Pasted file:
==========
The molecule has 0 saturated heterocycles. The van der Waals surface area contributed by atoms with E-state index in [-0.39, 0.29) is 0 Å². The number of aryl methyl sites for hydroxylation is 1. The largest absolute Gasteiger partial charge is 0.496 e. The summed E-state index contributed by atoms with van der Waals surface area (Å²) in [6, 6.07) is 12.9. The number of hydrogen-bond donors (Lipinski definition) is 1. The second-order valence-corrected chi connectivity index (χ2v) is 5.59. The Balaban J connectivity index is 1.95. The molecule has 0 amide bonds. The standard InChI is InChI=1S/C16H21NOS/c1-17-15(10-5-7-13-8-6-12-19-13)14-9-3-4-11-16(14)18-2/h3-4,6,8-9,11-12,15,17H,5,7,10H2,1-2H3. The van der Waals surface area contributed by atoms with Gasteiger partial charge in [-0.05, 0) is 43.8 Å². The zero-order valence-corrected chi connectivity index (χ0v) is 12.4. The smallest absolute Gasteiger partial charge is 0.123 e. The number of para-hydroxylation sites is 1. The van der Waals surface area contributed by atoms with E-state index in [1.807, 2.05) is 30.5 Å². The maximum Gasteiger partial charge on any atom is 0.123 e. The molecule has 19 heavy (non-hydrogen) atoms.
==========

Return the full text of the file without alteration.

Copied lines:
The molecule has 0 saturated heterocycles. The van der Waals surface area contributed by atoms with E-state index in [-0.39, 0.29) is 0 Å². The number of aryl methyl sites for hydroxylation is 1. The largest absolute Gasteiger partial charge is 0.496 e. The summed E-state index contributed by atoms with van der Waals surface area (Å²) in [6, 6.07) is 12.9. The number of hydrogen-bond donors (Lipinski definition) is 1. The second-order valence-corrected chi connectivity index (χ2v) is 5.59. The Balaban J connectivity index is 1.95. The molecule has 0 amide bonds. The standard InChI is InChI=1S/C16H21NOS/c1-17-15(10-5-7-13-8-6-12-19-13)14-9-3-4-11-16(14)18-2/h3-4,6,8-9,11-12,15,17H,5,7,10H2,1-2H3. The van der Waals surface area contributed by atoms with Gasteiger partial charge in [-0.05, 0) is 43.8 Å². The zero-order valence-corrected chi connectivity index (χ0v) is 12.4. The smallest absolute Gasteiger partial charge is 0.123 e. The number of para-hydroxylation sites is 1. The van der Waals surface area contributed by atoms with E-state index in [1.807, 2.05) is 30.5 Å². The maximum Gasteiger partial charge on any atom is 0.123 e. The molecule has 19 heavy (non-hydrogen) atoms.